Uzbekistan travel guide
Most people would struggle to find Uzbekistan on a map, let alone get around to visiting. But while this Central Asian nation remains a mystery to the masses, its obscurity makes it all the more appealing for more adventurous travellers.
Those who do make the trip are following in famous footprints: from Alexander the Great to Genghis Khan, some of the world’s most famous pioneers and conquerors have blazed a trail through this land.
Granted, Uzbekistan has its fair share of problems. It would be remiss not to mention the hard-line government, corrupt officials and Islamic militants that besmirch the reputation of the country. But they are the exception rather than the rule: most people in Uzbekistan extend legendary hospitality to visitors.
While the country is young, having gained independence in 1991 after the break-up of the Soviet Union, the roots of Uzbekistan are ancient.
The historic town of Samarkand, once a crossroads on the Silk Road, has long been known as the ‘Jewel of Islam’. One of the so-called Big Three (a term used to describe Uzbekistan’s three main Silk Road cities) its cityscape is dominated by sparkling turquoise domes and towering minarets adorned with intricate mosaics.
Stunning examples of this architecture can be found across Uzbekistan, most notably in Khiva, the best-preserved and most remote of the Big Three. It’s a living museum, home as it is to a vast collection of Islamic architecture, which remains frozen in time within the city walls. And then there’s Bukhara. The last one of the Big Three, it is also known as the ‘Pillar of Religion’ and is surely one of the most exquisite cities in the Islamic world.
It’s not all about manmade attractions, though. The Ferghana Valley is a place of unremitting natural beauty where fertile valleys give out to the snow-capped Tien Shan and Pamir mountains.
This also happens to be the country’s most fertile region, its breadbasket, where visitors can enjoy stunning landscapes, local produce and friendly bazaars rarely seen by Western eyes.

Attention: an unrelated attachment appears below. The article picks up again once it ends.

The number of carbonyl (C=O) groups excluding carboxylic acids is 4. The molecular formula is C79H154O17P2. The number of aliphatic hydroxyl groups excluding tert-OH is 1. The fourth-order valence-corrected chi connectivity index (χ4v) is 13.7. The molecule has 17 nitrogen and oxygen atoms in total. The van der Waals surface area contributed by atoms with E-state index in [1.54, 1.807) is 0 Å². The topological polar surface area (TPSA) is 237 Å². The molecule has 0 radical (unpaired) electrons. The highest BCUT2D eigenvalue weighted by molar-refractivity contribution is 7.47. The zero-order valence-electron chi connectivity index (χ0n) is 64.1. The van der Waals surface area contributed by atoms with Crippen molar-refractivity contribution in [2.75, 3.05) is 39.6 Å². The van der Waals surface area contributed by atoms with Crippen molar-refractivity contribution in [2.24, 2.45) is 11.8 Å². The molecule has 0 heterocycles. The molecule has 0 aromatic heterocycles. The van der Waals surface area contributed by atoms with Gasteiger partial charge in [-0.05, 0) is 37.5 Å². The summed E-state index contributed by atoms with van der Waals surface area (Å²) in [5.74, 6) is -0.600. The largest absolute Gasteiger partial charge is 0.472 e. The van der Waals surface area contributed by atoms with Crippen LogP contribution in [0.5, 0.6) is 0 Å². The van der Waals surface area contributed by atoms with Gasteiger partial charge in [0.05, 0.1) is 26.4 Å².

447,400 sq km (172,742 sq miles).
30,300,446 (UN estimate 2016).
65.3 per sq km.
President Islam Karimov since 1991.
Prime Minister Shavkat Mirziyoyev since 2003.
220 volts AC, 50Hz. European-style plugs (two round pins) and Australian-style plugs (three flat, angled pins) are used.
Last updated: 13 March 2017
The travel advice summary below is provided by the Foreign and Commonwealth Office in the UK. ‘We’ refers to the Foreign and Commonwealth Office. For their full travel advice, visit www.gov.uk/foreign-travel-advice.
There have been occasional incidents of mugging and petty crime against foreigners. Policemen, or sometimes those pretending to be policemen, may seek to impose an on-the-spot fine. If you are any doubt you should ask for an ID or pay any fines at the nearest police station. Keep valuables out of sight and avoid unlit or remote areas. Avoid obvious displays of wealth, especially in rural areas. Avoid walking alone at night.
There have been reports of raids on local establishments, including restaurants. The perpetrators do not identify themselves and bear no visible means of identification. Foreigners have not been targeted, but the use of violence against restaurant guests and staff has been reported. If you are inadvertently caught up in a situation like this, keep calm, follow any instructions given and leave the area as soon as permitted and safe to do so.